- It has a group environment through which different teams can integrate and work together.
- Easy to switch between different modes i.e JSON XML. Authenticating using different protocols is easy.
- Pricing is also very comfortable.
- Enterprise version is easy to setup and use but the number of requests is limited. I feel it would be great if there were more requests.
- Pricing for enterprise should be less.
- I don't have any more complaints as it is very good tool.
- Easy to use
- Integration was possible everywhere I tried.
- Sharing option is limited between the team
- Its not possible to test more than 1 API simultaneously
- Execute HTTP requests seamlessly using a lightweight client.
- Configure HTTP request headers and body payloads easily.
- The user interface is complicated, especially when you need to dig into one of the many settings.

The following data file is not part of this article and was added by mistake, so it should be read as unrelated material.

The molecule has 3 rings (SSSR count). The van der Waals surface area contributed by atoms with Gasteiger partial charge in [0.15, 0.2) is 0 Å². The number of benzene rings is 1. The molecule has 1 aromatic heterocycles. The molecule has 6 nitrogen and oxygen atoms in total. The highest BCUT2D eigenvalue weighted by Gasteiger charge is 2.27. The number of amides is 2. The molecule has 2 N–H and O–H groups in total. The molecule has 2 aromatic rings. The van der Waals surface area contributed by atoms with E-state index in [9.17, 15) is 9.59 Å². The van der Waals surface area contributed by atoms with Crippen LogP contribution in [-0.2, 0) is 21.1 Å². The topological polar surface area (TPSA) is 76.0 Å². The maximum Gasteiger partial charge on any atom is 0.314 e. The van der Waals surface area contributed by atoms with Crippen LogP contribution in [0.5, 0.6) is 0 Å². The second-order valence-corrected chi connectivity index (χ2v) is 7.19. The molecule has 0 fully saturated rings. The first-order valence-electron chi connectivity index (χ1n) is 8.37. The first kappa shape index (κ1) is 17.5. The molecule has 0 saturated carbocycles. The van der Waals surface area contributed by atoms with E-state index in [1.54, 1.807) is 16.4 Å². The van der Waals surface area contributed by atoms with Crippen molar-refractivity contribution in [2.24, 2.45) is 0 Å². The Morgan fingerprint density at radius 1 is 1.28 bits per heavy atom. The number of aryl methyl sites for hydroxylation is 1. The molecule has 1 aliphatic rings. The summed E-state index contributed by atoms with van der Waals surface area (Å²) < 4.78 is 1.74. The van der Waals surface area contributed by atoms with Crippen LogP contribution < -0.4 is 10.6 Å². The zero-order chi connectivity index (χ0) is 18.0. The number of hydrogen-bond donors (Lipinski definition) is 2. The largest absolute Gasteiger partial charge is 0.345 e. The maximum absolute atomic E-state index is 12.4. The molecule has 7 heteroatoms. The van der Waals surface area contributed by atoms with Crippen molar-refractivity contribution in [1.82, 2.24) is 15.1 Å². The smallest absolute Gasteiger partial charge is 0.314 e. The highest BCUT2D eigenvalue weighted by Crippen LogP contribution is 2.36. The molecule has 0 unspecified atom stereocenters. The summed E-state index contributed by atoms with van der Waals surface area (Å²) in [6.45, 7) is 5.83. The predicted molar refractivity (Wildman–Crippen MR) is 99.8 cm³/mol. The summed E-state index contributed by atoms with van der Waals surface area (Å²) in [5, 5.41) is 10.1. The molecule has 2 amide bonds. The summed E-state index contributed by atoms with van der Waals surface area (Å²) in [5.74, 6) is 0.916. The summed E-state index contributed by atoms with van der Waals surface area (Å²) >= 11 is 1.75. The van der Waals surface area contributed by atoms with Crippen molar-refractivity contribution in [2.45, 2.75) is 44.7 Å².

- I don't know where else Postman can perform better. So far, I haven't had many issues with Postman other than the learning curve.
- Submit API requests and view responses without the need for a browser or browser extensions.
- Archive and group API requests by type, application, or any way you see fit.
- The documentation produced is useful, but it could provide more information.
- Sharing the documentation could be made easier.
- Ability to store commands
- Integrates with Jenkins
- Faster bug fixes
- Fast API calls can be made for http protocol and restful service prospective.
- Free and open source tool.
- Tool has limited automation capability.
- Tool has limited report generation capability.
- Send Rest Request easily.
- Modify different types of parameters with ease.
- I hope they could develop a trace log like that of Apigee Edge where I could visually see what happened as the request gets processed.
- Add the auto Beatify or AutoCorrect formats of JSON texts.